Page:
Yesterday, the British parliament rejected military action in Syria
Prime Minister David Cameron said on Friday he regretted the failure of the British parliament to support military action in Syria but that he hoped President Barack Obama would understand the need to listen to the wishes of the people.
"I think the American public, the American people and President Obama will understand," Cameron said just hours after parliament voted against a government motion to authorize the principle of military action in Syria.
"I haven't spoken to him (Obama) since the debate and the vote but I would expect to speak to him over the next day or so. I don't think it's a question of having to apologize," Cameron said in an interview aired on British television channels.
Obama may get France as an ally in Syria after Britain balks
Hollande says he still favors a targeted strike on Syria-
Even if they have to bypass the U.N.
"France is ready"
France signaled it might act as the principal U.S. ally in a military strike against Syria, filling a hole left by Britain’s unexpected desertion of President Barack Obama late yesterday.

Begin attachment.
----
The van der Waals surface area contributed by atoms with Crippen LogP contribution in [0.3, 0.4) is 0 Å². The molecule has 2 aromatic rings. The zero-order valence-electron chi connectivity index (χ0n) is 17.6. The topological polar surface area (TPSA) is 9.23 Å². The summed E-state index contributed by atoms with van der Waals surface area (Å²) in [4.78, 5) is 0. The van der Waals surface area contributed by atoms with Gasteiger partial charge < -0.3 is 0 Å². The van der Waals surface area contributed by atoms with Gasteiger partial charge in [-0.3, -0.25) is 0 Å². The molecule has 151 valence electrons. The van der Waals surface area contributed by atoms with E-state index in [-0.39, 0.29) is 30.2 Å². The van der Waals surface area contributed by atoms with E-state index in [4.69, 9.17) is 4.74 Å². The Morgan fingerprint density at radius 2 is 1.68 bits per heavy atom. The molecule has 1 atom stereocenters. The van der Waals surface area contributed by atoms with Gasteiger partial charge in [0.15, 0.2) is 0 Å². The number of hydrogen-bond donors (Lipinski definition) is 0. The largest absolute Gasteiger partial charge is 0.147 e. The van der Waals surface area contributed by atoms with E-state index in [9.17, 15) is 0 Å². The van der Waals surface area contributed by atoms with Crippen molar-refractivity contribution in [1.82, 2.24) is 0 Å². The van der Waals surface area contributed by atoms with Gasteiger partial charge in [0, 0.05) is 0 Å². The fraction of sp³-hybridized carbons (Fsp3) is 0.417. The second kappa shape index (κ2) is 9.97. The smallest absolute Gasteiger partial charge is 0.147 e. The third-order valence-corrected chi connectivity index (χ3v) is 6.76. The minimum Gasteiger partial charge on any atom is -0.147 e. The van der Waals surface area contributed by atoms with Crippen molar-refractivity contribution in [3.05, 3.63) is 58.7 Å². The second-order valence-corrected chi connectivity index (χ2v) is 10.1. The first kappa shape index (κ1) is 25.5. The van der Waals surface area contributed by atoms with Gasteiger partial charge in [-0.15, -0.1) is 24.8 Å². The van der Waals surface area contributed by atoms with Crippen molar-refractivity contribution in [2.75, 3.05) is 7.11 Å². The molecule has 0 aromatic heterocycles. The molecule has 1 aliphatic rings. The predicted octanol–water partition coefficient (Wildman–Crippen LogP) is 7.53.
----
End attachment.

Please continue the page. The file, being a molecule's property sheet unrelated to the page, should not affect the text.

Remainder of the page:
Hours after British lawmakers pulled the U.K. out of a mission to punish Syria’s use of chemical weapons, French President Francois Hollande said he still favors delivering a targeted blow, bypassing a stalemated United Nations Security Council if necessary.
“There are few countries with the capacity to mete out a sanction using appropriate means,” Hollande said in an interview with Le Monde newspaper published today. “France is among them and is ready.”
Hollande may spare Obama from having to go it alone in launching airstrikes against Syrian President Bashar al-Assad, and his support overturns the coalition that fought the Iraq war, which Britain supported and France opposed.